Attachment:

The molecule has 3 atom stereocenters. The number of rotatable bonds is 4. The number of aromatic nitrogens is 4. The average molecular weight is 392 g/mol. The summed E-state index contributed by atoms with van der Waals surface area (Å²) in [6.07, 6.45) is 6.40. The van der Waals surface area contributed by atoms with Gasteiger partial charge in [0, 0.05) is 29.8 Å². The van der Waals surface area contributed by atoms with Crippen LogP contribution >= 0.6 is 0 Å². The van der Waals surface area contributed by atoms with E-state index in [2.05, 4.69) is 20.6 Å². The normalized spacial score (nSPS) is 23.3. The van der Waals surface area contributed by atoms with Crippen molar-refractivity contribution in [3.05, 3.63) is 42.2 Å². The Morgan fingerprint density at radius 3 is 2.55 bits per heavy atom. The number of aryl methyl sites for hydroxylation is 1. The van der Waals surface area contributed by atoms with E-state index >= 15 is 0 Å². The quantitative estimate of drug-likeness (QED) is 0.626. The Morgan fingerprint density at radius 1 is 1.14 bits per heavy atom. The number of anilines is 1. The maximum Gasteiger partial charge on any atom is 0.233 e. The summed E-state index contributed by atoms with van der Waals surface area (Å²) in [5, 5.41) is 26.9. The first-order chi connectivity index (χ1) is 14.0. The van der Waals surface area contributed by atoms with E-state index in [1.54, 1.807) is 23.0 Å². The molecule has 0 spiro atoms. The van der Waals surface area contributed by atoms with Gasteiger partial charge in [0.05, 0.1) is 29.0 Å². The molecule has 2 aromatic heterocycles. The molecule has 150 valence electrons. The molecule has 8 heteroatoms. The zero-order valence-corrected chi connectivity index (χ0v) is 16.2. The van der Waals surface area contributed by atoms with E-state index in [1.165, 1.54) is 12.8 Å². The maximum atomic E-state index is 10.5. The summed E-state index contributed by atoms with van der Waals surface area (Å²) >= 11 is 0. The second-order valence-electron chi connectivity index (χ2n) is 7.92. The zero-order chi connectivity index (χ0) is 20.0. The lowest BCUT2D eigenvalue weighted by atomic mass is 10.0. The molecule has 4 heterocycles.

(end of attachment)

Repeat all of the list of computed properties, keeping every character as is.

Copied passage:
The molecule has 3 atom stereocenters. The number of rotatable bonds is 4. The number of aromatic nitrogens is 4. The average molecular weight is 392 g/mol. The summed E-state index contributed by atoms with van der Waals surface area (Å²) in [6.07, 6.45) is 6.40. The van der Waals surface area contributed by atoms with Gasteiger partial charge in [0, 0.05) is 29.8 Å². The van der Waals surface area contributed by atoms with Crippen LogP contribution >= 0.6 is 0 Å². The van der Waals surface area contributed by atoms with E-state index in [2.05, 4.69) is 20.6 Å². The normalized spacial score (nSPS) is 23.3. The van der Waals surface area contributed by atoms with Crippen molar-refractivity contribution in [3.05, 3.63) is 42.2 Å². The Morgan fingerprint density at radius 3 is 2.55 bits per heavy atom. The number of aryl methyl sites for hydroxylation is 1. The van der Waals surface area contributed by atoms with E-state index >= 15 is 0 Å². The quantitative estimate of drug-likeness (QED) is 0.626. The Morgan fingerprint density at radius 1 is 1.14 bits per heavy atom. The number of anilines is 1. The maximum Gasteiger partial charge on any atom is 0.233 e. The summed E-state index contributed by atoms with van der Waals surface area (Å²) in [5, 5.41) is 26.9. The first-order chi connectivity index (χ1) is 14.0. The van der Waals surface area contributed by atoms with E-state index in [1.54, 1.807) is 23.0 Å². The molecule has 0 spiro atoms. The van der Waals surface area contributed by atoms with Gasteiger partial charge in [0.05, 0.1) is 29.0 Å². The molecule has 2 aromatic heterocycles. The molecule has 150 valence electrons. The molecule has 8 heteroatoms. The zero-order valence-corrected chi connectivity index (χ0v) is 16.2. The van der Waals surface area contributed by atoms with E-state index in [1.165, 1.54) is 12.8 Å². The maximum atomic E-state index is 10.5. The summed E-state index contributed by atoms with van der Waals surface area (Å²) >= 11 is 0. The second-order valence-electron chi connectivity index (χ2n) is 7.92. The zero-order chi connectivity index (χ0) is 20.0. The lowest BCUT2D eigenvalue weighted by atomic mass is 10.0. The molecule has 4 heterocycles.